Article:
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Metal Monday: Decisions, and when they must be made

Is a deal between the Wolves and Jeff Adrien bound by hardship, or will it last through the remainder of the season? What about Miroslav Raduljica?

Gonzalo Arroyo Moreno/Getty Images

RIP Stuart Scott, who died yesterday at the age of 49.


Here are some dates to know, and a situation to ponder.

A hardship exemption is granted when a roster has four inactive players who are expected to miss at least two weeks, according to the Larry Coon CBAFAQ. In November -- this is after it had been determined Ricky Rubio, Nikola Pekovic, Kevin Martin and Ronny Turiaf were sidelined indefinitely -- the Minnesota Timberwolves received the hardship exemption used to sign Jeff Adrien to a 10-day contract.

Adrien signed another 10-day contract on December 11th. On December 19th, the Wolves exchanged two players (Corey Brewer, Ronnie Turiaf) and received one (Troy Daniels) in return. Subsequently, Adrien then occupied the 15th and final roster vacancy.

Today is the first day teams can sign players to 10-day contracts, permitted space on the roster is available. A team may sign an individual player to two 10-day contracts in one season (they may or may not be consecutive). After the second 10-day contract, the team can only retain the player by signing him for at least the remainder of the season.

On January 10th, the base salary in all contracts becomes guaranteed for the remainder of that season. A player must clear waivers before this date, so teams have to waive players by 5:00 PM Eastern Time on January 7th in order to have them off their rosters by the 10th.

This means the Wolves don't have very long to decide whether or not they intend to keep Adrien for the remainder of the season. His importance has been acknowledged by Flip Saunders; Adrien has been a serviceable backup to Gorgui Dieng, and would be the only center left on the roster if Dieng were to miss any time to injuries, illnesses, etc.

This website recently published an article asserting that Adrien is too valuable to waive. The column received attention on the interwebs -- it was shared on Twitter by Dave Benz and Jim Peterson -- by explaining why Adrien's value to the Wolves. (Paraphrasing two points -- data last accurate as of January 2nd.)

  • Adrien is cutting down Wolves' Opponents field goal percentages from shots taken inside the restricted area.
  • Although the Wolves are less than 1 point/100 possessions worse (-0.7) when Adrien plays, but is hyper efficient at the offensive end by playing within himself and knowing his limitations.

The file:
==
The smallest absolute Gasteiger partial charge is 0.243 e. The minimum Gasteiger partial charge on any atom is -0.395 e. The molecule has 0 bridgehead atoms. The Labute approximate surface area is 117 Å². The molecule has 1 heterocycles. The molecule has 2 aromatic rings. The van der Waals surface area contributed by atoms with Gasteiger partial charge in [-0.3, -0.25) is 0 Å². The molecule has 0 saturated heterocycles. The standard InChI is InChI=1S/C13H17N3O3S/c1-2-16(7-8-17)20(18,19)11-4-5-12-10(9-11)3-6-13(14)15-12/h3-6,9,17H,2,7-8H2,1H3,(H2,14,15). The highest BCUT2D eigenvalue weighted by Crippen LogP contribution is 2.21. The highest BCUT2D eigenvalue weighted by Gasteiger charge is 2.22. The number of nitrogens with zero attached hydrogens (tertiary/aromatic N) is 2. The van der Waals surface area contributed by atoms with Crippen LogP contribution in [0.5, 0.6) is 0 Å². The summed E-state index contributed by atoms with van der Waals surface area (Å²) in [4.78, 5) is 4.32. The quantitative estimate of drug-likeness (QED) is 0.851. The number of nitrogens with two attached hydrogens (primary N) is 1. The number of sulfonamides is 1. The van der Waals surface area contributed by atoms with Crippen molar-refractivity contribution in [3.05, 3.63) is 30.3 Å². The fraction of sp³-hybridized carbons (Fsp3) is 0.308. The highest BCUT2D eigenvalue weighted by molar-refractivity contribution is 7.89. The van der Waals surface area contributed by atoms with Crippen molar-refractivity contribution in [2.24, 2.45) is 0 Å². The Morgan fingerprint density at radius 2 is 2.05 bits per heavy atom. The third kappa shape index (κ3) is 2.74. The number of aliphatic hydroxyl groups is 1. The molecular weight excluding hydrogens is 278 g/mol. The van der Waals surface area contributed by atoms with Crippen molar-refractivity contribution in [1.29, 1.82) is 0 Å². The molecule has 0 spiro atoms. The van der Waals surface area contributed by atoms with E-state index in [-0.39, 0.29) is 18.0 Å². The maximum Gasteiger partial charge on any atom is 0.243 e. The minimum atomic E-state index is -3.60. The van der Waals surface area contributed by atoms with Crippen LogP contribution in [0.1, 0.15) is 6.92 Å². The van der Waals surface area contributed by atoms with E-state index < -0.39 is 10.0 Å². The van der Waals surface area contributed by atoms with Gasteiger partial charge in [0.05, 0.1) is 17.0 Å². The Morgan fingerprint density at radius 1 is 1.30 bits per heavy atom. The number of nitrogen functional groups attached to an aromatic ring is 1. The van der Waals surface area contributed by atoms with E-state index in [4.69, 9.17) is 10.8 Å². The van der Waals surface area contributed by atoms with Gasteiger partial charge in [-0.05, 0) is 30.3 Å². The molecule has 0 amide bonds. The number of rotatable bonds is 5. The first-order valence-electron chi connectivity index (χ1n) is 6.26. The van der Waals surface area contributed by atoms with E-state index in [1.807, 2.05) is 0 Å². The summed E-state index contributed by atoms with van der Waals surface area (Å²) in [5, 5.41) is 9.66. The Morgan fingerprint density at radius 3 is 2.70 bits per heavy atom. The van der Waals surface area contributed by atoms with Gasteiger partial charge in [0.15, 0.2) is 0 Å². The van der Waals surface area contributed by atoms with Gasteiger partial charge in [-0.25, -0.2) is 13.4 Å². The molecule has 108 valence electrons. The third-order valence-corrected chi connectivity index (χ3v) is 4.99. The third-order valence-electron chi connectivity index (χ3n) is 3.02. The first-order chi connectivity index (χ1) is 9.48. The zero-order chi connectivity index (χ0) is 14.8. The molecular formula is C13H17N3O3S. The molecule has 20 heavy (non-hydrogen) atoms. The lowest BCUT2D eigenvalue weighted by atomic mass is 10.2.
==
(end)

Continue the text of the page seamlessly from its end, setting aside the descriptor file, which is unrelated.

Five days before the aforementioned article was published RealGM reported Serbian national Miroslav Raduljica is close to finalizing a deal with the Timberwolves. Raduljica -- who is a 7-foot center known for his offensive efficiency and ability to protect the rim -- spent time as a rookie with the Milwaukee Bucks last year. He was ultimately traded to the Los Angeles Clippers before he was released during the offseason.

Raduljica signed a $1.5 million dollar contract with the Shandong Sharks of the Chinese Basketball Association. Labeled a bust, he averaged 18 points, 9 rebounds and 21 minutes per game in 14 appearances and was hindered by an unspecified injury. The team and Raduljica agreed to a contract buyout valued at $1.2 million, and is expected to be an affordable asset for any team in need of size.

The Wolves need size. Key mentioned the positive contributions of Adrien, but size is something he doesn't possess -- he's 6'7". This cannot be taught, players either have it or they don't. Where being undersized becomes a problem is against opponents who deploy multiple bigs, such as the Utah Jazz.

Utah cycles between Enes Kanter, Derrick Favors and Rudy Gobert, all of which are at least 6'10'' tall -- Kanter is 6'11'', Favors is 6'10'' and Gobert is 7'1''. Even though Kanter missed Saturday's meeting, Utah managed to out rebound the Wolves 90-71 in two games played last week.In 29 minutes during these two games, Adrien accounted for 13 of the Wolves 71 rebounds. He also scored seven points on 2-of-8 field goal shooting (3-of-5 from the free throw line), tallied six personal fouls and recorded one assists.

It should be noted Adrien isn't the sole reason for such rebounding woes during these contests, but there's only so much that he could do to help. The Wolves are struggling in a lot of areas, and especially on defense, but it isn't the fault of only one player.

As far as what Raduljica offers, this column offers some ideas, and there may be enough to support the idea that he could be just as, if not more, productive than Adrien. But, there are other variables to consider when making a roster change -- team chemistry, other things General Managers and coaches consider when doing their jobs, things like that.

To summarize: If the Wolves release Adrien on January 7th (before 5:00 Eastern Time) that may mean Raduljica could be the next addition. We don't know what's going to happen, but we'll find out soon.


Metal(ish) Monday

This one probably isn't technically metal. I'm no genre buff. I like music, but some people are sticklers when it comes to genres. Sorry if I've offended any of those people. For what it's worth, if you despite Metal Monday, there is a greater chance you will like the music selection this week -- Alexisonfire: This Could Be Anywhere in the World.